Starwood also plans to unveil a 100-room, new-build Four Points by Sheraton Prototype and a new brand in the Courtyard-Hilton Garden Inn category. Expect these to feature DNA from W and Westin, along with the great beds and showers Starwood customers expect.
Starwood is the perfect fit for developers who want to build in markets where they know demand already exists. Starwood's advantage is that the competition may already have saturated those markets, giving creative and imaginative Starwood product a potentially lucrative opening. Starwood offerings include:
- Urban convention centers
- Urban convention center destination resorts
- Mixed use projects
- Suburban/secondary sites through franchising
- New product development in select service.
Smith Travel Research suggests numerous prospects for Starwood in markets that other brands have penetrated — perhaps too deeply.
“In growing markets that need new supply, our competitors are there with one or two products and we're not there at all,” says Darnall. “There is more opportunity in North America to develop Starwood product than there is for any of our competitors.”
Brand development through franchising isn't the only strategy, however. Acquisition explains Starwood's intent to purchase the upscale brand, Le Meridien. Starwood will grow Le Meridien in North America, as well as leveraging its strong brand equity in Europe. The focus is twofold: customer acquisition and branding. By hooking Le Meridien into Starwood's loyalty programs, Starwood will gain customers who will spread the word of a legacy flag that Starwood can use to lure independent hotels to become part of a brand family without giving up their identity.
“Le Meridien is going to be a shot in the arm for us in Europe as well as Asia,” says Linehan. “And Latin America is exploding, particularly with Four Points by Sheraton brands and Sheraton Hotels & Resorts.”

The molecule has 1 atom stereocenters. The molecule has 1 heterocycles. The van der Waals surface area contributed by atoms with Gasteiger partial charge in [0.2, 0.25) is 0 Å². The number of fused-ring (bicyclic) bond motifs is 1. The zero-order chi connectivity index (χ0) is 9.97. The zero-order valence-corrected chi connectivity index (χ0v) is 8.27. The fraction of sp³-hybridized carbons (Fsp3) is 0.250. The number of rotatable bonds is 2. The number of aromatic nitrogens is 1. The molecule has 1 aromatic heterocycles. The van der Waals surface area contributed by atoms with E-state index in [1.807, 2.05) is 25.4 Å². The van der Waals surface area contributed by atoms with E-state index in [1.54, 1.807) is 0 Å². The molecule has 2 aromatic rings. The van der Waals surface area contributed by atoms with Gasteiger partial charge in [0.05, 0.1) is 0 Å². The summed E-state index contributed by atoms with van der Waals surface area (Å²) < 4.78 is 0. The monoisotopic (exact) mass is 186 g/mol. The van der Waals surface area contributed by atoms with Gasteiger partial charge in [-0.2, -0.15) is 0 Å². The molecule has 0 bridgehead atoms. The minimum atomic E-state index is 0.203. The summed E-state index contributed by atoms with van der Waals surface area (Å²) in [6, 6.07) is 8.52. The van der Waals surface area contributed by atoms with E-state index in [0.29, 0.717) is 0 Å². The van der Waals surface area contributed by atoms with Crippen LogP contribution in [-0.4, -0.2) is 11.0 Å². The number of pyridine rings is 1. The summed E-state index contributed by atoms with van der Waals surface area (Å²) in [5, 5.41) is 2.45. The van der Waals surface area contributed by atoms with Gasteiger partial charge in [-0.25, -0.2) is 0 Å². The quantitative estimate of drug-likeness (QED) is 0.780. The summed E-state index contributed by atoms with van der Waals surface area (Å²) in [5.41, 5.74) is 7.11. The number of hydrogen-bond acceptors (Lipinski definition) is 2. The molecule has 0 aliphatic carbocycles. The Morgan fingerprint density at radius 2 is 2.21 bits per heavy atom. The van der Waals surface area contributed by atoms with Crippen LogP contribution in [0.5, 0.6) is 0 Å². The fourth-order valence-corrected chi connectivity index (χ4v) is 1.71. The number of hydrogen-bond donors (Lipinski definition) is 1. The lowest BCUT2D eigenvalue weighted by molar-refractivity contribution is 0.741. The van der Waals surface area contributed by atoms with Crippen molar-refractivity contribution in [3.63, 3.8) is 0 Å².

MAKING THE EMOTIONAL CONNECTION
You can't have momentum without emotion, and it's the emotional connections Starwood brands make with their customers that differentiates Starwood in the marketplace, according to Linehan.
Starwood is trying to move beyond the bed and pricing wars by having those emotional bonds with its customers.
“We have moved beyond the bed and price wars by having emotional connections that emulate lifestyle,” Darnall says. “What we discovered was that strategy, which was originally implemented to drive customer loyalty, has created a strong relationship with the real estate buyer.”
“We've got consistent brands with quality asset growth. We've got strong performance through lifestyle position. And we have market opportunities,” says Linehan. “How do we capitalize on this opportunity?” With innovation, ingenuity, style, amenities, a very special selection of brands among which to choose, and with a support system second to none.
“To grow with our competitors is a challenge,” says Tomb . “To grow with Starwood, given our opportunity platform for sites and distribution in new segments of the business is like jumping on the front of a freight train that has an opportunity for growth.”
“Our production is only limited by the number of individuals we have to handle the capacity,” Tomb says.
“That's a nice problem to have,” Linehan adds.